Charity Is Dead

Charity Is Dead
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Does Speaker's Corner still exist in London's Hyde Park? When I was a teenager in the early 70s, our family lived in Europe, and seeing a young man atop a soapbox holding court with an audience of Londoners left a strong impression.

So, today, I want to use this column as my virtual soapbox. To share an idea that is just taking shape in me. And to hear your thoughts in reply.

The notion that "charity is dead" has been brewing for some time. On Earth Day (April 22), I remembered something an uber-green friend once said when we were talking about garbage, "There is no 'away'." That is, when we say of things we no longer want, "Oh, I'll just throw it away," we aren't really thinking about what happens to the stuff. It's now abundantly clear that that attitude created a huge problem - from overflowing landfills to the floating plastic island in the south Pacific.

Here's another piece of the puzzle that I'm struggling to put into place. In recent weeks, I've worked with and interviewed some remarkable people who have chosen careers in the non-profit sector. And from each of them I heard - perhaps for the first time, really heard - how they spend much of their time. Not, as we might imagine, helping people in need. Instead, they constantly do a desperate dance designed to attract the attention of people like you and me. So that they can raise awareness of their work. And the money they need to keep going.

Something is wrong with this picture.

What if we took the environmentalist's "There is no 'away'" and extended it in all directions? What if we started to say (as a first step toward figuring out how), "There is no 'other'"?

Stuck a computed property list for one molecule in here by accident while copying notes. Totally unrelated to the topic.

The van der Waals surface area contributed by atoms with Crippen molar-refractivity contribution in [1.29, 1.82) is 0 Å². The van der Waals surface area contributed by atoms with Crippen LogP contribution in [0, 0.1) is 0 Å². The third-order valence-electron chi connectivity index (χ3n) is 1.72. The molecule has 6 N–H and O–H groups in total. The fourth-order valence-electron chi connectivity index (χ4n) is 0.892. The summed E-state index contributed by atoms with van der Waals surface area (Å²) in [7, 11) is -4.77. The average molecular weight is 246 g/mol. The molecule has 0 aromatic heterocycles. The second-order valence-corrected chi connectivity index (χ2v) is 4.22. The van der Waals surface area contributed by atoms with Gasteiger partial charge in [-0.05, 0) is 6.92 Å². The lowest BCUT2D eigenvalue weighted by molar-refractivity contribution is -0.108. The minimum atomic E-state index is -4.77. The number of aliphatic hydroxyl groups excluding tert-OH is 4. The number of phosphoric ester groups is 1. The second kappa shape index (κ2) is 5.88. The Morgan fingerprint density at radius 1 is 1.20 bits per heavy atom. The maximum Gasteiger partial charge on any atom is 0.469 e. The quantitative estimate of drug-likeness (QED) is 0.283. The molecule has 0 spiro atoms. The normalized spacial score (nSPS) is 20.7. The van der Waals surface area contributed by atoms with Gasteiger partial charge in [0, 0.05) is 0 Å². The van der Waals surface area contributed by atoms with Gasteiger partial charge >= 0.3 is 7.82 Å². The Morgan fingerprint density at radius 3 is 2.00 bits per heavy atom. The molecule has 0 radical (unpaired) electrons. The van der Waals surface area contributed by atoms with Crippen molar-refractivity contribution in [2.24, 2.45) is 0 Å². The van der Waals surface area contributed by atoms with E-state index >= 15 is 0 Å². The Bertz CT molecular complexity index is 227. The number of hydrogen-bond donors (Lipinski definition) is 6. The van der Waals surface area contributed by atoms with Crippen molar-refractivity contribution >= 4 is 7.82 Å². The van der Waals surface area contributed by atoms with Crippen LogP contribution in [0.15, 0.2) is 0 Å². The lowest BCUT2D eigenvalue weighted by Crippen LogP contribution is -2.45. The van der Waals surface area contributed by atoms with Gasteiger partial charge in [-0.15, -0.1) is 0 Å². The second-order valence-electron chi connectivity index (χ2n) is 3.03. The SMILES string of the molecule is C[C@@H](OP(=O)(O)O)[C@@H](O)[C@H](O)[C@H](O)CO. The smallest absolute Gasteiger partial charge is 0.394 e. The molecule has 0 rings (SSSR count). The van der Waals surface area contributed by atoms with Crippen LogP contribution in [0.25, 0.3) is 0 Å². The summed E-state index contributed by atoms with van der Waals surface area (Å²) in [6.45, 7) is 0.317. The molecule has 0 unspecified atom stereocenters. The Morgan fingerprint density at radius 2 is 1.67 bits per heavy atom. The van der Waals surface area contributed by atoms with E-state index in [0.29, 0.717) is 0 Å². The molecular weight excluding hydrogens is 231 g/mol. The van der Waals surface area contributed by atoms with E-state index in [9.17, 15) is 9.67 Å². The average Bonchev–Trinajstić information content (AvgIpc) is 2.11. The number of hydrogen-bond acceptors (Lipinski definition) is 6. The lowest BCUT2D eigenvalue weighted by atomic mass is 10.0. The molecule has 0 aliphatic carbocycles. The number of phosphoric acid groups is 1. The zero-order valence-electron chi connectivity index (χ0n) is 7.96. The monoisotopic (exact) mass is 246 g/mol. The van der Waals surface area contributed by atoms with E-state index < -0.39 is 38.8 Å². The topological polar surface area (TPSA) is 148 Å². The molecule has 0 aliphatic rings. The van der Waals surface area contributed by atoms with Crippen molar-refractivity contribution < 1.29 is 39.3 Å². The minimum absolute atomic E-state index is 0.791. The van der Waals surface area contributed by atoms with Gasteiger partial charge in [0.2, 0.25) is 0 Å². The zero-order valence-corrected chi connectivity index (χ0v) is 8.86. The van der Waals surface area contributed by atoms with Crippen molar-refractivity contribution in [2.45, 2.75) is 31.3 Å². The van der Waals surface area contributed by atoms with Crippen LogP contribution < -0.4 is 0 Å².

What if, I wondered, non-profits weren't charities at all - what if they didn't have to depend on catching our eye in order to continue their work? What if the world's poor didn't have to wonder if those of us fortunate enough to have been born into a place of privilege on this shared planet would ever turn our hearts and minds in their direction? What if the act of giving didn't have to please us first? Or what if we didn't think of it as "giving" in the first place? Might "sharing" be a better word?

Important steps in this direction are being taken, of course. Social entrepreneurs are a prime example. They've discovered that it's better to use what they know to help the world's poor start businesses than it is to give them hand-outs.

But surely, surely, this is just the beginning.

I've always loved Henry Kissinger's wry line, "There cannot be a crisis this week, my schedule is already full." And now I wonder if it doesn't sum up what ails us. We've got full lives, and many of us are running hard to just stay in place. We believe that we don't have anything left to give.

Charity isn't really dead, of course, but I think it's on its last legs. And I'm looking for a path that will lead us out of our cramped habit of self preoccupation and into a greater world of fellowship with all human beings. One that embeds helping others into all of our institutions and our daily lives. And I know that I'm not alone.

I'm already looking for examples of this next generation of New Radicals, and will write about them as they appear on my radar. But in the meantime, what do you think? Do you agree with the idea, "There is no 'other'"? And how might we actually get there from here?

Please share your thoughts by commenting below, or by emailing me at

Julia Moulden is on tour talking about the New Radicals. She writes speeches for visionary leaders around the world.

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